Myths and misconceptions about the flu vaccine

Ask the Expert

GREENVILLE, S.C. (WSPA) – Bon Secours’ AFC Urgent Care Nurse Practitioner Sabrina Hinshaw often hears claims about the flu vaccine that she says are completely false.

“You do not get the flu from the flu shot,” she said. “When you receive the flu vaccine you are receiving a dead virus.”

That dead virus then prompts the body to strengthen its immune system, ready to fight if you were to ever be exposed to the virus.

“The flu vaccine helps you build immunity to the flu virus. Each year they try to make a vaccine based on what they’ve seen in other countries,” she explained.

There are hundreds of strains of the virus, she said, which means that even if you’ve had the flu vaccine, it is still possible to get the flu. 

However, if you were to contract the flu even after receiving the vaccine, Hinshaw said the vaccine would still help you.

“Even though the virus can mutate and change and adapt, the reaction that you have won’t be as bad if you’ve had the vaccine,” she said.

If you have a slight fever or runny nose after getting the shot, that’s normal, since the body is working hard to build its immunity.

Many people are hospitalized during each flu season and Hinshaw said that if you have flu symptoms, you should visit a doctor between 12 and 48 hours of the onset of symptoms.

“A lot of times the flu testing will not show up positive if they haven’t had symptoms for at least 12 hours,” she said.

General flu symptoms include a fever at or above 101 degrees Fahrenheit, body aches, and, according to Hinshaw “basically feeling like you got hit by a bus.”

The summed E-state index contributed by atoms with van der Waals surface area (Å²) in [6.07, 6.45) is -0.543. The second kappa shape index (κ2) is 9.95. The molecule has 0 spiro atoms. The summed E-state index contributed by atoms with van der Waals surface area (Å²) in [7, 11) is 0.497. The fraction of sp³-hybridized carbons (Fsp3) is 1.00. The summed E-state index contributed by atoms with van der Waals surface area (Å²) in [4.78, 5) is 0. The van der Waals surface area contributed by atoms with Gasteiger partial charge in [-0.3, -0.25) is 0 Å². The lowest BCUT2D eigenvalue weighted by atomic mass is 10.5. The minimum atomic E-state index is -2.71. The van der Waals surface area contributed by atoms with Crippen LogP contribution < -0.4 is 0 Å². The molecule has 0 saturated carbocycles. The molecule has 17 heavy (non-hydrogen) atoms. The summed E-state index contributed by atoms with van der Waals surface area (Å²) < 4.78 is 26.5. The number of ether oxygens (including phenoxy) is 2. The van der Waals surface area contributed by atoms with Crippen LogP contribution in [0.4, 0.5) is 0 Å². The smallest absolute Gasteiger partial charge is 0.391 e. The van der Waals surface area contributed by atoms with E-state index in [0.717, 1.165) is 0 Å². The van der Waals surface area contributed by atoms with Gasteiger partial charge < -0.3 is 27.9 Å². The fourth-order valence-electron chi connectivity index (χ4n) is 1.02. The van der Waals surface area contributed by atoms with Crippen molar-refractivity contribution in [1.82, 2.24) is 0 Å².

Those with respiratory illnesses, young people and elderly people are most at risk for hospitalization if they receive the flu, so Hinshaw said it is especially important for them to receive the vaccine.

Hinshaw said the vaccine takes two weeks to become effective.

She stressed that it is important for everyone over 6 months old to get the vaccine every year before Thanksgiving, which is when you are likely to interact with more people, travel and be exposed to more germs.

The Centers for Disease Control and Prevention recommend that you get a flu vaccine by the end of October.

For more information, click here.

If you’d like to submit a health topic for our series, click here.

Copyright 2019 Nexstar Broadcasting, Inc. All rights reserved. This material may not be published, broadcast, rewritten, or redistributed.

Trending Stories

Win Biltmore Tickets
Things to Do
Color Your Weather
Pro Football Challenge
wspa news app free for download choose your store below
download the wspa news app from the apple app store
download the wspa news app from the google play store